Thursday, January 19, 2006

Chess and palmistry

Bobby Fischer, former world chess champion, is one of the greatest chess players of all time. Garry Kasparov wrote that of all world champions of chess, the skill gap between Fischer and his contemporaries was the largest in history. Fischer became the U.S. Champion at the tender age of 14 (the youngest ever, and with 0 losses), and went on to became the world's youngest ever Grandmaster (although this record no longer stands).

Well what does this have to do with palmistry?

Well, Fischer is actually a firm believer in palmistry. A quote from an interview: "Palmistry is a definite science. It's not just a bunch of nonsense like astrology." And about his own palms, he says they "show a flexible mind and a soul that has been callused by the hard knocks of life. Like I'm not as soft or as generous a person as I would be if the world hadn't changed me." [source:]

This provided some inspiration to look at the palm as if it were a chessboard, as Fischer might have done. The five different chesspieces (excluding the King) actually make interesting metaphors for the five fingers, similar to the two popular systems of palmistry - astrological palmistry (planet metaphors - jupiter, venus, mars, etc.) and 4 element handreading (air, water, earth, fire). So, without further delay, I hereby introduce: chess palmistry!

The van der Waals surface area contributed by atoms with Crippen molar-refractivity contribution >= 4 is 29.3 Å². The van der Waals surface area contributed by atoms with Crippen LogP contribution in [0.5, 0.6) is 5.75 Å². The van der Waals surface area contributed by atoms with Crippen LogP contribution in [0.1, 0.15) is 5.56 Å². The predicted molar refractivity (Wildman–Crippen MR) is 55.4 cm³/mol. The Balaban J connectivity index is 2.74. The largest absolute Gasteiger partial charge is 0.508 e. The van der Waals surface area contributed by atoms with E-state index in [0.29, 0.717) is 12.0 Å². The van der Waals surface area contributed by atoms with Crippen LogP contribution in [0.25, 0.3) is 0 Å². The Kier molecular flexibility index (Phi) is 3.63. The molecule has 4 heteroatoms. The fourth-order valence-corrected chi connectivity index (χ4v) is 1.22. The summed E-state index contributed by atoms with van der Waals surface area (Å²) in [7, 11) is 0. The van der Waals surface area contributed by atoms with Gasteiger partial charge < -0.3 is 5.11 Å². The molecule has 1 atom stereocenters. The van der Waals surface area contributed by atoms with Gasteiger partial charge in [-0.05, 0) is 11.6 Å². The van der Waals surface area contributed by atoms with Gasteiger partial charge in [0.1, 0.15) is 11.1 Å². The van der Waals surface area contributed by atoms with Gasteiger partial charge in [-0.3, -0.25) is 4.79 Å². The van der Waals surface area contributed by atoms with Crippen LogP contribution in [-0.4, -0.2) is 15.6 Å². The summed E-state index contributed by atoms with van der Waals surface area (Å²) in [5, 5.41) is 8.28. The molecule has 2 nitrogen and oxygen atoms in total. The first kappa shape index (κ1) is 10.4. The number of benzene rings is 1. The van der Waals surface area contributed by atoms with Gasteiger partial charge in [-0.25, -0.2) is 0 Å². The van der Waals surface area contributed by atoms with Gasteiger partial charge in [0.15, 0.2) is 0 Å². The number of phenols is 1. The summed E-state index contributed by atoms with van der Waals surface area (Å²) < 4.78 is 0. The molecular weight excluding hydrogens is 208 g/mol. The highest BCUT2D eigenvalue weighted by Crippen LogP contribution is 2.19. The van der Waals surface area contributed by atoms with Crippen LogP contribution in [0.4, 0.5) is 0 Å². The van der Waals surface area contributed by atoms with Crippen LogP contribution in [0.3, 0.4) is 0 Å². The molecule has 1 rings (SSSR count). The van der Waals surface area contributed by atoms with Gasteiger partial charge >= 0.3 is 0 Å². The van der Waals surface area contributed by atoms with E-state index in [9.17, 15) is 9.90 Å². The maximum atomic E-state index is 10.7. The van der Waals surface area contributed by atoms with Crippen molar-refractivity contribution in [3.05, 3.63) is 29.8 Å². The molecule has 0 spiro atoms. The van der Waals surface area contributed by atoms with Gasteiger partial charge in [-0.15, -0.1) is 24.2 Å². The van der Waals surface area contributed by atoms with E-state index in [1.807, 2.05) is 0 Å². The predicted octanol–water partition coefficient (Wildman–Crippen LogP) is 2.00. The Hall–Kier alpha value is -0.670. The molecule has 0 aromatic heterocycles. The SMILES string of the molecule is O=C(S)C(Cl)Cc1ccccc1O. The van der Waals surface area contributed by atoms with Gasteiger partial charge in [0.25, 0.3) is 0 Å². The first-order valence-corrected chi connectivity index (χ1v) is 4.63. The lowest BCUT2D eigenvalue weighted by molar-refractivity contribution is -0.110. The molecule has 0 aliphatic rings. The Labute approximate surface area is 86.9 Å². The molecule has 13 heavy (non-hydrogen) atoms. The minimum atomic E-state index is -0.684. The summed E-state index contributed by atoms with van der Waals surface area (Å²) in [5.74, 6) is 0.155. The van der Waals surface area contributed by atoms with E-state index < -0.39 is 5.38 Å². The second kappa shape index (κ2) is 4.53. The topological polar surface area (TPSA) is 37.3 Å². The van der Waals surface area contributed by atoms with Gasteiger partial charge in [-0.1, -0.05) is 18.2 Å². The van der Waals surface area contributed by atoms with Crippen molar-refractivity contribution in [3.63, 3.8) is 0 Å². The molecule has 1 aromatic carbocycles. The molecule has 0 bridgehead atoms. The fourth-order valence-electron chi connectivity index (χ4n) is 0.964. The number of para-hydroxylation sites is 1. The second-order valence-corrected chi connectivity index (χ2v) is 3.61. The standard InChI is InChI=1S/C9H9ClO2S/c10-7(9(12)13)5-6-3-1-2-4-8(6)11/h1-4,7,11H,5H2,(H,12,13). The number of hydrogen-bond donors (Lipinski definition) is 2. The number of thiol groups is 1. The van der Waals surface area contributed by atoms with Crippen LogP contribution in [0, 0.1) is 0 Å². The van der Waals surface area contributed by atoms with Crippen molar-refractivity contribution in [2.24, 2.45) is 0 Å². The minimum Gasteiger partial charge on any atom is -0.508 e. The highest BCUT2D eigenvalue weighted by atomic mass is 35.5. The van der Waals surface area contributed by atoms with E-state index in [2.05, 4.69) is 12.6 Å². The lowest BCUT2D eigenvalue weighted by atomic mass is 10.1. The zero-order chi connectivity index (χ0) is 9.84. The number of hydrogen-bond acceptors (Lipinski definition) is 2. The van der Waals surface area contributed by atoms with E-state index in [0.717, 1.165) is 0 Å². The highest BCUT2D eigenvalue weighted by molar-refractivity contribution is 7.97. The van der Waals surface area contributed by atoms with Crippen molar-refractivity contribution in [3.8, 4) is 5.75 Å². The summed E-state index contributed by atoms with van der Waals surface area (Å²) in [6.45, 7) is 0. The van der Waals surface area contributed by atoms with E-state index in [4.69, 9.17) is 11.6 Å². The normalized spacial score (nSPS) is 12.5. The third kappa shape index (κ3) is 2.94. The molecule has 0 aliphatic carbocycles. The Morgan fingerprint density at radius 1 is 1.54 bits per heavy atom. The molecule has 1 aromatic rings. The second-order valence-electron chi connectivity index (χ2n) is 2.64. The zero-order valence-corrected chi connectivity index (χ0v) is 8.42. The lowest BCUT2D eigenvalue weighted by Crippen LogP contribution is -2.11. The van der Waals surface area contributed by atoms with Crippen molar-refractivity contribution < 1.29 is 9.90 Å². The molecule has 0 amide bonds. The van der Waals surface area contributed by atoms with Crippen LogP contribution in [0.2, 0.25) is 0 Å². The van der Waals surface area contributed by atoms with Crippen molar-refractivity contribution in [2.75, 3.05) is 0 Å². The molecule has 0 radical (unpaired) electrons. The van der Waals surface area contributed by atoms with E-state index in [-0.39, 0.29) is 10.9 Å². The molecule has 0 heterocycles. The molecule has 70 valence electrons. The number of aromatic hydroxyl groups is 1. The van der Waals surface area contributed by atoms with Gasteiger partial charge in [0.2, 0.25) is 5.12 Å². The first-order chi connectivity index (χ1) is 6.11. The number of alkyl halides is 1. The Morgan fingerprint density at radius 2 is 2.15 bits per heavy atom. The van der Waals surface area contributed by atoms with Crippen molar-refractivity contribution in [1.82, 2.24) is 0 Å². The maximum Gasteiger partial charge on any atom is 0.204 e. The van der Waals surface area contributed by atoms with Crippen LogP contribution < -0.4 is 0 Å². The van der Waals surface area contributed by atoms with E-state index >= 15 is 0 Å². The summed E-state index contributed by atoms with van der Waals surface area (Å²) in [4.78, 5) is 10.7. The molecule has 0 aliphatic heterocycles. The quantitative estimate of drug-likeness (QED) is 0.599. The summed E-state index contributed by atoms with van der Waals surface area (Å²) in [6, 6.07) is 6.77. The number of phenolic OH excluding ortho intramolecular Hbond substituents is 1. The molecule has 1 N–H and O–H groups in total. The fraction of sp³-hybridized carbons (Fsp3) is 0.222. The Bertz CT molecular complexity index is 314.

(due to the nature of chess it is kind of 'battle' oriented)

Thumb = the Queen. Like the thumb on the hand, the queen is easily the greatest force of power. It is also the most flexible piece, able to move in all directions. It is without doubt the captain of the ship, but still needs to work together with the other pieces in order to unleash its full power.

Index finger = the Bishop. Like the index finger, the bishop is the first to get out into the open and expose itself. For this reason, its usually the first to pose a threat.

Middle finger = the Castle (rook). Like the middle finger, the castle is the stabilizing core - strong and powerful, second only to the queen, but its influence is more often behind the scenes - until the final kill.

Ring finger = the Horse. Like the ring finger, the horse is the most unpredictable, creative, and distinct. While equal in strength to the bishop, it's tactics are more subtle and indirect.

Little finger = the Pawn. Like the little finger, the pawn is subtle and seemingly weak, but its influence should not be understimated. Often, the pawn becomes the most powerful of all, and it is through the hidden strength of the pawn that one tries to outwit the opponent.